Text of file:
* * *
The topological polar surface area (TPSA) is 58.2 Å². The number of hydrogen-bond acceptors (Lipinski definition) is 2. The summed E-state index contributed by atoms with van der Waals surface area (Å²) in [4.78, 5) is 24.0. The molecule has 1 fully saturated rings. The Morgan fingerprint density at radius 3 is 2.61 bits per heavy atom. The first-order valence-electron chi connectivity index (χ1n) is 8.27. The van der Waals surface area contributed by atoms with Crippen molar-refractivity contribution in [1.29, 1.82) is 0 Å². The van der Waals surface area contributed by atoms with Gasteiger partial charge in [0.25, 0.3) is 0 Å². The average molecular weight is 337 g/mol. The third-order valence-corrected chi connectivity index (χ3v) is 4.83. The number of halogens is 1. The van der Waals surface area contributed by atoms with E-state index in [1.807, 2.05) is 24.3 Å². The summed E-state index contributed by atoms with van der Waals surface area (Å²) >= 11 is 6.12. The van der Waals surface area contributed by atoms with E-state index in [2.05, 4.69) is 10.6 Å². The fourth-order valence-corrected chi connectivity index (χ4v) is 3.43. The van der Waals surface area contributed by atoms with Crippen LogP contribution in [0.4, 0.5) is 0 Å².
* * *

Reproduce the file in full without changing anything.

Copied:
The topological polar surface area (TPSA) is 58.2 Å². The number of hydrogen-bond acceptors (Lipinski definition) is 2. The summed E-state index contributed by atoms with van der Waals surface area (Å²) in [4.78, 5) is 24.0. The molecule has 1 fully saturated rings. The Morgan fingerprint density at radius 3 is 2.61 bits per heavy atom. The first-order valence-electron chi connectivity index (χ1n) is 8.27. The van der Waals surface area contributed by atoms with Crippen molar-refractivity contribution in [1.29, 1.82) is 0 Å². The van der Waals surface area contributed by atoms with Gasteiger partial charge in [0.25, 0.3) is 0 Å². The average molecular weight is 337 g/mol. The third-order valence-corrected chi connectivity index (χ3v) is 4.83. The number of halogens is 1. The van der Waals surface area contributed by atoms with E-state index in [1.807, 2.05) is 24.3 Å². The summed E-state index contributed by atoms with van der Waals surface area (Å²) >= 11 is 6.12. The van der Waals surface area contributed by atoms with E-state index in [2.05, 4.69) is 10.6 Å². The fourth-order valence-corrected chi connectivity index (χ4v) is 3.43. The van der Waals surface area contributed by atoms with Crippen LogP contribution in [0.4, 0.5) is 0 Å².